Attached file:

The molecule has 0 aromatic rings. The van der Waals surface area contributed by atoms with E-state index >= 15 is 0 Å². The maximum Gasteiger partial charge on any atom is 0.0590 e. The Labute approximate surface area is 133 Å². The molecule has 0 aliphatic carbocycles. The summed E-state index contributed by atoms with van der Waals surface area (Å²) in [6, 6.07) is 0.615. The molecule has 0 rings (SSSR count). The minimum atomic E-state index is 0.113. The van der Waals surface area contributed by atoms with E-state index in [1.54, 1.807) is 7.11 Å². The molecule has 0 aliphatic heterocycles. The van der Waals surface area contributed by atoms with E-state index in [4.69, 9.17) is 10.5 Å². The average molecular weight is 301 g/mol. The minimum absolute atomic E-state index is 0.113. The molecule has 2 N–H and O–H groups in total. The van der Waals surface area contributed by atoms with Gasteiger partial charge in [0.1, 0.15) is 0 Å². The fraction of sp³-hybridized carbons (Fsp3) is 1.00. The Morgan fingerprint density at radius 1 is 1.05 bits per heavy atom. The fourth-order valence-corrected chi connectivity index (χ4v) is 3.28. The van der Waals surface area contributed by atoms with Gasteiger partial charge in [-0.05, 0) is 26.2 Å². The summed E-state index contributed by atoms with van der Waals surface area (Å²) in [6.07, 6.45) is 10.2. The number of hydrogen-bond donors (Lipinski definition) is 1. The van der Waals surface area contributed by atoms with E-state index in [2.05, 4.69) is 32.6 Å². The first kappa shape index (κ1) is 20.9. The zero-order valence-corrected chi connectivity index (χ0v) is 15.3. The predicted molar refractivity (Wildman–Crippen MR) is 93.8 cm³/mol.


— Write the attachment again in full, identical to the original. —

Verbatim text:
The molecule has 0 aromatic rings. The van der Waals surface area contributed by atoms with E-state index >= 15 is 0 Å². The maximum Gasteiger partial charge on any atom is 0.0590 e. The Labute approximate surface area is 133 Å². The molecule has 0 aliphatic carbocycles. The summed E-state index contributed by atoms with van der Waals surface area (Å²) in [6, 6.07) is 0.615. The molecule has 0 rings (SSSR count). The minimum atomic E-state index is 0.113. The van der Waals surface area contributed by atoms with E-state index in [1.54, 1.807) is 7.11 Å². The molecule has 0 aliphatic heterocycles. The van der Waals surface area contributed by atoms with E-state index in [4.69, 9.17) is 10.5 Å². The average molecular weight is 301 g/mol. The minimum absolute atomic E-state index is 0.113. The molecule has 2 N–H and O–H groups in total. The van der Waals surface area contributed by atoms with Gasteiger partial charge in [0.1, 0.15) is 0 Å². The fraction of sp³-hybridized carbons (Fsp3) is 1.00. The Morgan fingerprint density at radius 1 is 1.05 bits per heavy atom. The fourth-order valence-corrected chi connectivity index (χ4v) is 3.28. The van der Waals surface area contributed by atoms with Gasteiger partial charge in [-0.05, 0) is 26.2 Å². The summed E-state index contributed by atoms with van der Waals surface area (Å²) in [6.07, 6.45) is 10.2. The number of hydrogen-bond donors (Lipinski definition) is 1. The van der Waals surface area contributed by atoms with E-state index in [2.05, 4.69) is 32.6 Å². The first kappa shape index (κ1) is 20.9. The zero-order valence-corrected chi connectivity index (χ0v) is 15.3. The predicted molar refractivity (Wildman–Crippen MR) is 93.8 cm³/mol.